My rating = 5 stars (Gibbee!!)
Poirot, on vacation in Africa, meets the rich, beautiful Linnet Doyle and her new husband, Simon. As usual, all is not as it seems between the newlyweds, and when Linnet is found murdered, Poirot must sort through a boatload of suspects to find the killer before he (or she) strikes again.

My review:
I love reading Agatha Christie. The mysteries are full of drama and suspense. It's always so hard for me to figure out whodunit, but it's always so much fun! This story had so many twists and turns. I thought I had figured out who the murderer was, but of course I was wrong. This book had not only a murderer, but a jewel thief, a crooked lawyer, a love triangle, an international criminal in disguise, a drunken romance author, and a royal lord in disguise as well. So much drama jampacked into one story. It was terrific!

Ronald Reagan's Leadership Lessons book review

Ronald Reagan's Leadership Lessons by New World City
My rating = 3 stars

Ronald Reagan was a product of America's heartland, a kid who had a Huck Finn childhood and never lost his aw-shucks, all-American optimism. He moved to Hollywood, became a minor film star, and got involved in politics-at first on the left. But in the shadow of the 1950s anti-Communism furor, he moved to the right and began a steady rise to the pinnacle of power. Initially derided as a lightweight, a none-too-bright actor incapable of leading a nation, he proved his detractors wrong. Using extraordinary charm, conviction, communication skills, and stagecraft, Reagan became one of the most beloved, admired, and influential presidents in American history.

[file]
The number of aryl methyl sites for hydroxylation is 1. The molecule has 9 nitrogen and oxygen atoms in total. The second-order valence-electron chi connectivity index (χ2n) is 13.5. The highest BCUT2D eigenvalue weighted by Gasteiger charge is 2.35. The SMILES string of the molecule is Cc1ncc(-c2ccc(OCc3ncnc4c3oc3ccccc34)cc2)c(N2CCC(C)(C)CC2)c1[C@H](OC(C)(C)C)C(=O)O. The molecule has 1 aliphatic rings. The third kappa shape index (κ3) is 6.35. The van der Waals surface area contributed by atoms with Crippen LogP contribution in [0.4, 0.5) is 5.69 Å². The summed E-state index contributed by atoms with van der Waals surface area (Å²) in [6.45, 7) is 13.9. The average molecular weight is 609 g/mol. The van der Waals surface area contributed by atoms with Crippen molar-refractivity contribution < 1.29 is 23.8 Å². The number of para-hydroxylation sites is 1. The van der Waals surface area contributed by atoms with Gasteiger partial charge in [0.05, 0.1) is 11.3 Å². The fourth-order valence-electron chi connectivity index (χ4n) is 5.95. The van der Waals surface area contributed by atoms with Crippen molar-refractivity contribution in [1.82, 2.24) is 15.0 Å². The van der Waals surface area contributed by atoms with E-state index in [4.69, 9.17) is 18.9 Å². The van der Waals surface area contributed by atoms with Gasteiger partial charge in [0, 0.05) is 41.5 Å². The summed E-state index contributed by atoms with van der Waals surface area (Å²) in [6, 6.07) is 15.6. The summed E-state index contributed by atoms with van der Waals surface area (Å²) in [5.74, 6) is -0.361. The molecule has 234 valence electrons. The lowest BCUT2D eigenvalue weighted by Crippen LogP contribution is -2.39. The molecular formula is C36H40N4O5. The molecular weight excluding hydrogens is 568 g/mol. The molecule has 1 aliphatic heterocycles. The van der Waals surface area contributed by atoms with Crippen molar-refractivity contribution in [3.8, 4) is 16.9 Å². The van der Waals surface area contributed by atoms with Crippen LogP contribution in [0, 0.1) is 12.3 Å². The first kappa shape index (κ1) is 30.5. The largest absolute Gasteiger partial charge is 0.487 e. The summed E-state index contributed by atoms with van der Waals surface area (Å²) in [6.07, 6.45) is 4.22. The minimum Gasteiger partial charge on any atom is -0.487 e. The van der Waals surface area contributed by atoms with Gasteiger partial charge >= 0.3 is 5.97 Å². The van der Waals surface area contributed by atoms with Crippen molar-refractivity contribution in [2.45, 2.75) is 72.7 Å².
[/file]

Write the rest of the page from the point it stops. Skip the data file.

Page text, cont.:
My review:
This is a brief discourse on Reagan's life and political career. It touches on his successes and failures during his presidency. There is a discussion section at the end called "What You Can Learn From Ronald Reagan." It focuses on different leadership aspects Reagan possessed, such as developing a vision for your team, and knowing your strengths and limitations. This short work would be a good study companion for a lengthier biography of the president.

Friday, May 25, 2012

Piling Up on Friday 5/25

This weekly meme is hosted here at Finding Your Gibbee. Feel free to play along, and post a link to your blog in the comments below. List all the books you have added to your To Be Read wishlist this week. (These don't have to be titles you have actually purchased.)

I've had an exceptional week studying Proverbs 31 in the bible. It's really helping me examine my life as a wife and mom and find ways to improve myself in the home, with my family, and spiritually. Come visit my blog Sweet and Simple Faith for more on my journey this week.

I just have one new title I've added to my TBR wishlist this week. I hope you have found some fun titles too!

Into This World by Sybil Baker

I am currently reading:

Death on the Nile by Agatha Christie